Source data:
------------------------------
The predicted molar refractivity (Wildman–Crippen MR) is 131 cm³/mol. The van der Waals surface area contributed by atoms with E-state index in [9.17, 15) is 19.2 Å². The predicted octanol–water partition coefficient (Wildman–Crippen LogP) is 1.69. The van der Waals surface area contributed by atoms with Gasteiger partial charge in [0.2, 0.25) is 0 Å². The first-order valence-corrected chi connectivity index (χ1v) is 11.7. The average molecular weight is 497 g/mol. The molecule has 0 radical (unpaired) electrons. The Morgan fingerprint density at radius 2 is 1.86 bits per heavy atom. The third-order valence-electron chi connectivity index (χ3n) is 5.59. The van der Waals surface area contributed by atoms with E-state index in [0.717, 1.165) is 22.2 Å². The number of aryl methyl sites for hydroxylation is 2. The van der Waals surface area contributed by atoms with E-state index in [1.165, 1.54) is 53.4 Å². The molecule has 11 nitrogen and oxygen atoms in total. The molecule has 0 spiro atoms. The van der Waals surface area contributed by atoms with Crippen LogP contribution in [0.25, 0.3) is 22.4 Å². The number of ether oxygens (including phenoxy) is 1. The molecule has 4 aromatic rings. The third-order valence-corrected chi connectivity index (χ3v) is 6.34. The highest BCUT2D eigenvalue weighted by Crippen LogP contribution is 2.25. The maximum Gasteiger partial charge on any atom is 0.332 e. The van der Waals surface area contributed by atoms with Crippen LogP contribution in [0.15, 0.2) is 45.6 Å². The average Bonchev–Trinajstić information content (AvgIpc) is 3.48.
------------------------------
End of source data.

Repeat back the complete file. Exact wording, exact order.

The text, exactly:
The predicted molar refractivity (Wildman–Crippen MR) is 131 cm³/mol. The van der Waals surface area contributed by atoms with E-state index in [9.17, 15) is 19.2 Å². The predicted octanol–water partition coefficient (Wildman–Crippen LogP) is 1.69. The van der Waals surface area contributed by atoms with Gasteiger partial charge in [0.2, 0.25) is 0 Å². The first-order valence-corrected chi connectivity index (χ1v) is 11.7. The average molecular weight is 497 g/mol. The molecule has 0 radical (unpaired) electrons. The Morgan fingerprint density at radius 2 is 1.86 bits per heavy atom. The third-order valence-electron chi connectivity index (χ3n) is 5.59. The van der Waals surface area contributed by atoms with E-state index in [0.717, 1.165) is 22.2 Å². The number of aryl methyl sites for hydroxylation is 2. The van der Waals surface area contributed by atoms with E-state index in [1.165, 1.54) is 53.4 Å². The molecule has 11 nitrogen and oxygen atoms in total. The molecule has 0 spiro atoms. The van der Waals surface area contributed by atoms with Crippen LogP contribution in [0.25, 0.3) is 22.4 Å². The number of ether oxygens (including phenoxy) is 1. The molecule has 4 aromatic rings. The third-order valence-corrected chi connectivity index (χ3v) is 6.34. The highest BCUT2D eigenvalue weighted by Crippen LogP contribution is 2.25. The maximum Gasteiger partial charge on any atom is 0.332 e. The van der Waals surface area contributed by atoms with Crippen LogP contribution in [0.15, 0.2) is 45.6 Å². The average Bonchev–Trinajstić information content (AvgIpc) is 3.48.